Disney shines light on generational trauma through their new film, Encanto

Disney’s movie poster for Encanto. Image Credit: Disney 

Disney’s latest movie, Encanto, has broken records for its hit soundtrack which was written by Lin-Manuel Miranda. Miranda is well known for his previous works in Hamilton and In the Heights.

Miranda produced many of the soundtracks and wrote all 8 famous Encanto songs. The song, “We Don’t Talk About Bruno”, has reached number one on the charts and stayed there for three weeks. The song was about Bruno’s gift of visions and it showed the towns’ reactions to their negative readings. He was painted as the antagonist when he was trying his best to fit in. Bruno was overwhelmed with backlash and felt pressured to isolate himself within the walls of the house for many years. Bruno became a taboo name and was never spoken about again since he was known to bring trouble. 

The film has beat previous Disney records held by the 2013 film, Frozen. Encanto is more than just a film with great music that takes place in Columbia. Disney is beginning to display Latinx representation through its works. They began with the film Coco and the television show Elena the Avalor. Many watchers have broken down the deeper meaning of Encanto and linked it to generational trauma in Latinx families.

The initial Madrigal trauma occurs when Abuela Alma (Maria Cecilia Botero) had to endure watching her husband, Pedro, be killed in front of her. Abuela had no choice but to raise her newborn triplets on her own. After the death of her husband, Abuela was given a miracle candle that would not lose its flame. She refused to let it die down as she felt it was the only part of her husband left. Each one of her triplets was then given a gift, magical powers, to bless their town. 

The next generation of the Madrigals went through a gift ceremony as well. The main character, Mirabel (Stephanie Beatriz), is the only Madrigal to have not been blessed with a gift. Meanwhile, her older sisters Luisa (Jessica Darrow) and Isabel (Diane Guerrero) were given a gift without an issue. 

Throughout the film, it is evident that Mirabel is ostracized by her own family. The song “Waiting on a Miracle” demonstrates that Mirabel feels like an outsider in her own family. This song begins when she is not invited into the family photo that was commemorating her younger cousin’s new gift. Abuela excluded Mirabel the most due to being in denial of the possibility of a flaw in the magic of the Madrigal family.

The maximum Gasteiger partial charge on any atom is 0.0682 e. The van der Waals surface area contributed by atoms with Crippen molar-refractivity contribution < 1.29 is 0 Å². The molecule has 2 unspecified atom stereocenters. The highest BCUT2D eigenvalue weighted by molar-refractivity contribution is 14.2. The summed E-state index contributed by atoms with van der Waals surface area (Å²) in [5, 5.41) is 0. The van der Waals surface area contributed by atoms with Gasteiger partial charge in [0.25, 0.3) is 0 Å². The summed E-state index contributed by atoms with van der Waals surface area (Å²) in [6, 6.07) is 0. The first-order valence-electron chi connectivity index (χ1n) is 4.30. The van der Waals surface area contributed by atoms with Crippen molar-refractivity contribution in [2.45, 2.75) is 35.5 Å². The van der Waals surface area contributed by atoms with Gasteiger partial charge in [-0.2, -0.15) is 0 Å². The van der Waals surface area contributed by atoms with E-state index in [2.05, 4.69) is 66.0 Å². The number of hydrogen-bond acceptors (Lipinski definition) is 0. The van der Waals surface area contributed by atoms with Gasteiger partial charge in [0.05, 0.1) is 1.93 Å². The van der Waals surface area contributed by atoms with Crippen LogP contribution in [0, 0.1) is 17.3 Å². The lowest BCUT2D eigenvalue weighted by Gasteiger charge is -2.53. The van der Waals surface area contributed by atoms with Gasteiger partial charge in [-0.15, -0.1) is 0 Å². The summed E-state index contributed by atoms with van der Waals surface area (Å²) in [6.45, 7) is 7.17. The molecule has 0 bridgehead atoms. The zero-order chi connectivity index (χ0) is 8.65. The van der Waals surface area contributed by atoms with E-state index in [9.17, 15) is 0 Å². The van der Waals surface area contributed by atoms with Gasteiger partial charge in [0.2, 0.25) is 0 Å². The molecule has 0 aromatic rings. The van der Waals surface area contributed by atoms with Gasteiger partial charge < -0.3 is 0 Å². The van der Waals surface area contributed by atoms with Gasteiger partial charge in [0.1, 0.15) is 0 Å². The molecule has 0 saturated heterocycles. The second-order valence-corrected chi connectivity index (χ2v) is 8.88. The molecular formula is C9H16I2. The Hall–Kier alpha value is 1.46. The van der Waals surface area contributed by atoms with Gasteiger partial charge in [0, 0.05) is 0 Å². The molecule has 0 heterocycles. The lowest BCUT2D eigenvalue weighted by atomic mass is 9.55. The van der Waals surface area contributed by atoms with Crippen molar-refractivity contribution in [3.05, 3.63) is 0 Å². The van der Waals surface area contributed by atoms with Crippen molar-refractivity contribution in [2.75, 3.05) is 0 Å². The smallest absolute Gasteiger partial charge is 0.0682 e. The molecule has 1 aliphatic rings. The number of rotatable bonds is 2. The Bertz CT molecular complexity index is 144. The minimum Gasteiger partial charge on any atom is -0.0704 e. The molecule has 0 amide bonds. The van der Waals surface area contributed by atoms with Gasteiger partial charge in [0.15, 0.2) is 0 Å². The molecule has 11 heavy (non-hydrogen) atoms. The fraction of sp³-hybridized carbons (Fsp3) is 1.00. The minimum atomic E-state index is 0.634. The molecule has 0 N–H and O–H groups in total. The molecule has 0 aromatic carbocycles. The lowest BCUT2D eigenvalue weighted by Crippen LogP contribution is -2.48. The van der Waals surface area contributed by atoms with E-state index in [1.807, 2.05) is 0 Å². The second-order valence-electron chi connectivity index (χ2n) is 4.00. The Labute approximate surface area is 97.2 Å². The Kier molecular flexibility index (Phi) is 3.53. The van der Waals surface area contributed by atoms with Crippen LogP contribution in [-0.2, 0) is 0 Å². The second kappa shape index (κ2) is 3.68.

Luisa was the oldest sister and was gifted with the power of strength. Not only was she expected to be the physically strong one but also pressured herself to be mentally strong. Luisa was expected to fix the family’s weaknesses no matter how high the responsibilities piled up. You’d see her go out in the town and be bombarded with tasks to resolve. She never said no as it would make her seem weak. The song, “Surface Pressure”, proves Luisa is reaching her breaking point. She had a breakthrough in the film when she finally expressed her feelings to her younger sisters.   

Isabella was the middle sister and was gifted the power of growing beautiful flowers. Her character was the beauty and grace of the family. She was expected to maintain the perfect image of the Madrigals. In the film, she was excited to marry Mariano (Maluma) because it was what her family wanted. In reality, Isabella was sick of being picture perfect and did not want to marry him. Mirabel helped her see the beauty in being messy and having fun.

Abuela’s grip to hold the miracle together created an unhealthy state for the Madrigal family. Many Latinx people watched the movie alongside their parents in hopes that they would understand the message and feel empathetic. Latinx parents have the same mentality as Abuela, they pretend everything is fine even during the most chaotic times. Older daughters hoped their parents would see the pressure they went through as they were expected to be the backbone of the family just like Luisa. Unfortunately, the message went right over most Latinx parents’ minds. 

The newest generation of Latinx people have seen the problems that the oldest generations passed down and are insightful enough to ensure it no longer continues. Latinx people are now breaking the chain of generational trauma just like Mirabel did in the film.

The film portrays a beautiful story that can be watched with the whole family. The message of the film is tailored towards young Latinx adults. The best relationship in the movie is between Mirabel and her younger cousin Antonio (Ravi Cabot-Conyers). Antonio was too young to see the destruction in the family, so he never excluded Mirabel like the rest of the family. I would rate Encanto 4.8 candles out of 5. In your downtime, I would highly recommend watching Encanto